- Issue a certificate of registration to the applicant, renew, alter, withdraw, suspend, or terminate such registration.
- Safeguarding the interests of policyholders in matters pertaining to policy assignment, insurable interest, payment of insurance claims, policy surrender value, and other terms and conditions of insurance contracts.
- Specifying the necessary credentials, moral standards, and practical training for insurance intermediaries and agents.
- Encouraging efficiency in the management of the insurance industry.
- Charging fees and other amounts in order to carry out the objectives of this Act.
- Governing insurance firms’ financial investments.
- Rules governing the preservation of the solvency margin.
- Resolution of conflicts involving intermediaries or insurance intermediaries and insurers.
- Monitoring the activities of the Tariff Advisory Committee.
- Contacting insurers, intermediaries, insurance intermediaries, and other organizations associated with the insurance business to request information, inspect, inquire, and undertake investigations, including audits.
- Control and regulation of the rates, benefits, terms, and conditions that insurers may offer in relation to general insurance business if the Tariff Advisory Committee has not done so in accordance with section 64U of the Insurance Act of 1938 (4 of 1938).
2. Govt. forms panel to look into MGNREGA’s efficacy
Poorer States like Uttar Pradesh, Bihar haven’t been able to use the scheme optimally to alleviate poverty, while economically better-off States like Kerala use it as an asset creation tool, say officials
The Central government has constituted a committee to review the implementation of the Mahatma Gandhi National Rural Employment Guarantee Act (MGNREGA) scheme, especially to assess the programme’s efficacy as a poverty alleviation tool.
The committee, headed by former Rural Development secretary Amarjeet Sinha, had its first meeting on Monday, and has been given three months to submit its suggestions.
The Mahatma Gandhi National Rural Employment Guarantee Act was passed in 2005, and the scheme guarantees 100 days of unskilled work per year for every rural household that wants it. Currently, 15.51 crore active workers are enrolled in the scheme.
The Sinha committee has now been tasked to study the various factors behind demand for MGNREGA work, expenditure trends and inter-State variations, and the composition of work. It will suggest what changes in focus and governance structures are required to make MGNREGA more effective.
“MGNREGA was launched as a poverty alleviation instrument for the rural region, providing them with a safety net in the form of guaranteed work and wages. It was felt that States like Uttar Pradesh and Bihar where there is higher level of poverty, haven’t been able to utilise the scheme optimally,” a senior official aware of the developments said.
In 2015, Prime Minister Narendra Modi had termed MGNREGA a “living monument of Congress government’s failure”. In a speech in Parliament, he had said: “After so many years in power, all you were able to deliver is for a poor man to dig ditches a few days a month.” The scheme has also been criticised by economists like Jagdish Bhagwati and Arvind Panagariya as an “inefficient instrument of shifting income to the poor”.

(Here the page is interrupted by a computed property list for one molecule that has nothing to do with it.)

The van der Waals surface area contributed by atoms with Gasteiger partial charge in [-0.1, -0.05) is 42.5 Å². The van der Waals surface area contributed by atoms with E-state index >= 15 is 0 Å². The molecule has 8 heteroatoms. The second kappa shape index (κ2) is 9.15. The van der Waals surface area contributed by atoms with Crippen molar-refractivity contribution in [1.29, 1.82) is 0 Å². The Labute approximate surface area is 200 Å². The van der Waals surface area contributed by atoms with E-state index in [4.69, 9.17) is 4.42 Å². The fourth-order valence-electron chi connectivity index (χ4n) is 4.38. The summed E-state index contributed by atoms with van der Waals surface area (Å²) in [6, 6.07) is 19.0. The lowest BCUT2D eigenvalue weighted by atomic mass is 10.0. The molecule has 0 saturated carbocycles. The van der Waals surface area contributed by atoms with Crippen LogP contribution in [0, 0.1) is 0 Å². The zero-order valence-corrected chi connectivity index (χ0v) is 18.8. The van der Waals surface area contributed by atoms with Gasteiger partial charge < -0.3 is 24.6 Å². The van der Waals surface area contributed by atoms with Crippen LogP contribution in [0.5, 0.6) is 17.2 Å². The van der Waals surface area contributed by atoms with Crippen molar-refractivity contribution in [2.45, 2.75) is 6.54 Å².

The present committee will also look at the argument that the cost of providing work has also shot up since the scheme first started.
The committee has to review the reasons and recommend ways to bring in a greater focus on poorer areas. “An open-ended scheme such as this will always show sharp contrasts. Bihar, for example, despite its levels of poverty, does not generate enough work to make a concrete difference, and on the other end of spectrum we have Kerala, which is economically better but has been utilising it for asset creation. While Bihar needs MGNREGA more, we cannot deny Kerala the money because of the current structure of the programme,” one of the committee members said.
MGNREGA critics also slam the scheme for the lack of tangible asset creation. The committee will study if the composition of work taken up presently under the scheme should be changed. It will review whether it should focus more on community-based assets or individual works.
With four months more to go for the financial year to end, ₹59,420 crore has already been spent out of the ₹73,000 crore sanctioned for the scheme. The Rural Development Ministry has recently asked for an additional sum of ₹25,000 crore from the Finance Ministry for the anticipated expenditure before the financial year ends.
Regardless of all the criticism, MGNREGA acted as a crucial safety net during the COVID pandemic. In the financial year 2020-21, the number of person days of work provided under the scheme rose drastically to 389 crore, in comparison to the previous year’s figure of 265 crore. In 2021-22 too, the demand for MGNREGA work stood high, and 363 crore person days of work were generated. As per the current statistics, 196 crore person days of work have already been generated this year.
- The Mahatma Gandhi National Rural Employment Guarantee Act (MGNREGA), also known as Mahatma Gandhi National Rural Employment Guarantee Scheme (MNREGS) is Indian legislation enacted on August 25, 2005.
- The MGNREGA provides a legal guarantee for one hundred days of employment in every financial year to adult members of any rural household willing to do public work-related unskilled manual work at the statutory minimum wage.